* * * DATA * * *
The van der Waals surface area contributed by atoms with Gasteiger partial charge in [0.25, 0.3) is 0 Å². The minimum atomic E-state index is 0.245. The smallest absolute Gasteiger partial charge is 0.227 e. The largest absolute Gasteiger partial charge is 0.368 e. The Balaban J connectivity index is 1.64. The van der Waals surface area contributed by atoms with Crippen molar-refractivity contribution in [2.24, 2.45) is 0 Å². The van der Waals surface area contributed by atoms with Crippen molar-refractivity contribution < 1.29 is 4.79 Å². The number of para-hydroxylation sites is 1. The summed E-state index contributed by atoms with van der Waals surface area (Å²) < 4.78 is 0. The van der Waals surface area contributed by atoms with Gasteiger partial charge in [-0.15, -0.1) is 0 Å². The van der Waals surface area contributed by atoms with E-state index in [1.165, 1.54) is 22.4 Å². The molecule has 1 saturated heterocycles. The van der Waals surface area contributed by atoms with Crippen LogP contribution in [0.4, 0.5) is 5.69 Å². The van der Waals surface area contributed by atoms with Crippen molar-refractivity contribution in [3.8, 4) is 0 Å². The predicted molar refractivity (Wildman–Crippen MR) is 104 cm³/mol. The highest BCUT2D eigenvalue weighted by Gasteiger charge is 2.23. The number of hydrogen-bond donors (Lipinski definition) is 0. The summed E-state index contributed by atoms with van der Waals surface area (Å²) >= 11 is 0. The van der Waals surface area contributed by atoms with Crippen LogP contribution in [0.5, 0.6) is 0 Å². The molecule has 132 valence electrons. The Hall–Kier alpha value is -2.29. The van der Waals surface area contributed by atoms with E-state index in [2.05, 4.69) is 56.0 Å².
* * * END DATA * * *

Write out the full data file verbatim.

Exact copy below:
The van der Waals surface area contributed by atoms with Gasteiger partial charge in [0.25, 0.3) is 0 Å². The minimum atomic E-state index is 0.245. The smallest absolute Gasteiger partial charge is 0.227 e. The largest absolute Gasteiger partial charge is 0.368 e. The Balaban J connectivity index is 1.64. The van der Waals surface area contributed by atoms with Crippen molar-refractivity contribution in [2.24, 2.45) is 0 Å². The van der Waals surface area contributed by atoms with Crippen molar-refractivity contribution < 1.29 is 4.79 Å². The number of para-hydroxylation sites is 1. The summed E-state index contributed by atoms with van der Waals surface area (Å²) < 4.78 is 0. The van der Waals surface area contributed by atoms with Gasteiger partial charge in [-0.15, -0.1) is 0 Å². The van der Waals surface area contributed by atoms with E-state index in [1.165, 1.54) is 22.4 Å². The molecule has 1 saturated heterocycles. The van der Waals surface area contributed by atoms with Crippen LogP contribution in [0.4, 0.5) is 5.69 Å². The van der Waals surface area contributed by atoms with Crippen molar-refractivity contribution in [3.8, 4) is 0 Å². The predicted molar refractivity (Wildman–Crippen MR) is 104 cm³/mol. The highest BCUT2D eigenvalue weighted by Gasteiger charge is 2.23. The number of hydrogen-bond donors (Lipinski definition) is 0. The summed E-state index contributed by atoms with van der Waals surface area (Å²) >= 11 is 0. The van der Waals surface area contributed by atoms with Crippen LogP contribution in [0.5, 0.6) is 0 Å². The molecule has 132 valence electrons. The Hall–Kier alpha value is -2.29. The van der Waals surface area contributed by atoms with E-state index in [2.05, 4.69) is 56.0 Å².